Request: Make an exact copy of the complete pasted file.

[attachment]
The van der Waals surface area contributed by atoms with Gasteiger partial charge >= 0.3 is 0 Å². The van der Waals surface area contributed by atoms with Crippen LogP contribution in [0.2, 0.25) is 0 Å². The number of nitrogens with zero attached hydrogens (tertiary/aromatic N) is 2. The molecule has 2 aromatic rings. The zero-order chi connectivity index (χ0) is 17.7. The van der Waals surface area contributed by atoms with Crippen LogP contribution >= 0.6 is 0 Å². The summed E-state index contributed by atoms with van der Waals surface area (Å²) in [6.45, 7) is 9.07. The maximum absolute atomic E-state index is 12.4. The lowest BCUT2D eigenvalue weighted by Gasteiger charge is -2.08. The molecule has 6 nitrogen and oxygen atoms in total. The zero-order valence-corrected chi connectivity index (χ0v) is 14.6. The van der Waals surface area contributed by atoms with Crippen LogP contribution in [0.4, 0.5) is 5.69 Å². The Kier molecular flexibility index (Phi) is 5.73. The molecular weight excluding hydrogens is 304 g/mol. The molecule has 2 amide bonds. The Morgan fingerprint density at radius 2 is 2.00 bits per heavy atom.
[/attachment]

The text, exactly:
The van der Waals surface area contributed by atoms with Gasteiger partial charge >= 0.3 is 0 Å². The van der Waals surface area contributed by atoms with Crippen LogP contribution in [0.2, 0.25) is 0 Å². The number of nitrogens with zero attached hydrogens (tertiary/aromatic N) is 2. The molecule has 2 aromatic rings. The zero-order chi connectivity index (χ0) is 17.7. The van der Waals surface area contributed by atoms with Crippen LogP contribution >= 0.6 is 0 Å². The summed E-state index contributed by atoms with van der Waals surface area (Å²) in [6.45, 7) is 9.07. The maximum absolute atomic E-state index is 12.4. The lowest BCUT2D eigenvalue weighted by Gasteiger charge is -2.08. The molecule has 6 nitrogen and oxygen atoms in total. The zero-order valence-corrected chi connectivity index (χ0v) is 14.6. The van der Waals surface area contributed by atoms with Crippen LogP contribution in [0.4, 0.5) is 5.69 Å². The Kier molecular flexibility index (Phi) is 5.73. The molecular weight excluding hydrogens is 304 g/mol. The molecule has 2 amide bonds. The Morgan fingerprint density at radius 2 is 2.00 bits per heavy atom.